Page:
In order to keep growing and to keep serving the region, we need your help again. Hiring an editor to fill Dan Reed's shoes is a necessary step to allow the site to continue to grow, and really just to stay where we are. If you can't wait for Breakfast Links to go live every morning, if you enjoy the dialogue we foster, if you value the impact that GGW has on building a better Washington, I hope you'll support us however you are able.
Every little bit counts. And your support will help us continue to work for a stronger, more diverse, more walkable, more livable region.
Metro is planning to raise bus, rail, and paratransit fares this year, and last week Michael Perkins talked about the transfer discount. In the comments, some talked about the difference between bus and rail farebox recovery. But those numbers aren't really comparable.
"Farebox recovery" is the amount of operating expenses that fares cover. For example, if a system costs $1 million to operate every year and takes in $500,000 dollars in fares, it would have a farebox recovery of 50%. A profitable system would have a number above 100%.
In the WMATA system, Metrorail has a farebox recovery ratio of 67.5%. Metrobus has a farebox recovery of 24.3%. Both on Michael's post and on Twitter, readers asked whether rail passengers were subsidizing bus passengers. Why should rail passengers pay 67% of the cost of riding, but bus passengers pay only 24%? Unfortunately, that's not the whole story.
Not every rail rider pays 67% of the cost of his or her trip. Not every bus rider pays only 24%. The farebox recovery varies from route to route. At any rate, the Metrorail and Metrobus farebox recovery rates aren't directly comparable because each service has different goals and measures success differently.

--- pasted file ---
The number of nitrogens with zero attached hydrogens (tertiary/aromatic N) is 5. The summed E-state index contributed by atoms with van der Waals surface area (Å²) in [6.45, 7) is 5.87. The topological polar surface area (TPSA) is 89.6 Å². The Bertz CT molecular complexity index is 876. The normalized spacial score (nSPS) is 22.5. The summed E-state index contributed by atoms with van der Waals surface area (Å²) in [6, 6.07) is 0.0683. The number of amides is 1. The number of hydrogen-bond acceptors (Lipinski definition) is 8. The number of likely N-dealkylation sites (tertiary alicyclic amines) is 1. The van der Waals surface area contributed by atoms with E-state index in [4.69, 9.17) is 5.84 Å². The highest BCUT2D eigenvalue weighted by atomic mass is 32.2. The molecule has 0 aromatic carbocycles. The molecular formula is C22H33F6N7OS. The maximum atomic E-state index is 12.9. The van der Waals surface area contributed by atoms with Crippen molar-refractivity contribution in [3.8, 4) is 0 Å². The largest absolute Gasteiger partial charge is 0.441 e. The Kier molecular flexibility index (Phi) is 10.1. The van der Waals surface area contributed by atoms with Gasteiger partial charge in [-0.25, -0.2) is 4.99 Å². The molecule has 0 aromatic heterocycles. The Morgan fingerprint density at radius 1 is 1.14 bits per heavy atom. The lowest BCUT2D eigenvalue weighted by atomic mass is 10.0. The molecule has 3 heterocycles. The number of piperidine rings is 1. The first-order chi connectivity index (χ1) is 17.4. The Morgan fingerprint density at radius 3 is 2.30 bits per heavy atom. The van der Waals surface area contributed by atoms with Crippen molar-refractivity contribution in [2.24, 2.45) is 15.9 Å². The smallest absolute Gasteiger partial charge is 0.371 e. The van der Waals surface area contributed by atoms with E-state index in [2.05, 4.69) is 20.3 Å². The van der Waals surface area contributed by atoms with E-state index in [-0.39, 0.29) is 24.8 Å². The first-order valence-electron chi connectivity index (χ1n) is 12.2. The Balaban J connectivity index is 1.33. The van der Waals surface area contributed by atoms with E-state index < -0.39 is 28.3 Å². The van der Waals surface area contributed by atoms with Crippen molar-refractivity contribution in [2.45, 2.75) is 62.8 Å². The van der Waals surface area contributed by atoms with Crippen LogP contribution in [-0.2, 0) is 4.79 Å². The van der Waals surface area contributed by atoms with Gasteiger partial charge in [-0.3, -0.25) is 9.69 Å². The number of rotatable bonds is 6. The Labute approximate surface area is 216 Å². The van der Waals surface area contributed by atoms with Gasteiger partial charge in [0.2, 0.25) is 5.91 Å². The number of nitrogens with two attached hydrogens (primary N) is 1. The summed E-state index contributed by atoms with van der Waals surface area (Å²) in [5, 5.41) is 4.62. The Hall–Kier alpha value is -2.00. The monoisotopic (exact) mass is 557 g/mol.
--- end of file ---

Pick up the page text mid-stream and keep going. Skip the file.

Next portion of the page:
Ridership versus coverage
Jarrett Walker, author of the book Human Transit, divides transit service into two broad categories: ridership service and coverage service.
These two types of service come from the conflicting goals transit providers face. On the one hand, they're supposed to cover all of their service area. On the other hand, they're supposed to have as many riders as possible for as little subsidy.
Generally, agencies solve these competing goals by providing both types of service. In the WMATA service area, there are clear examples of ridership service. The overcrowded 16th Street Line is a perfect example. The busy H Street Line is another.
While some lines are clearly ridership lines, much of the Metrobus network (and especially the jurisdiction-operated bus services) are coverage lines. These are lines that are never going to compete with car trips, but they serve areas that WMATA and local governments feel should be covered. If the agency was only concerned with profitability, these areas wouldn't have any service.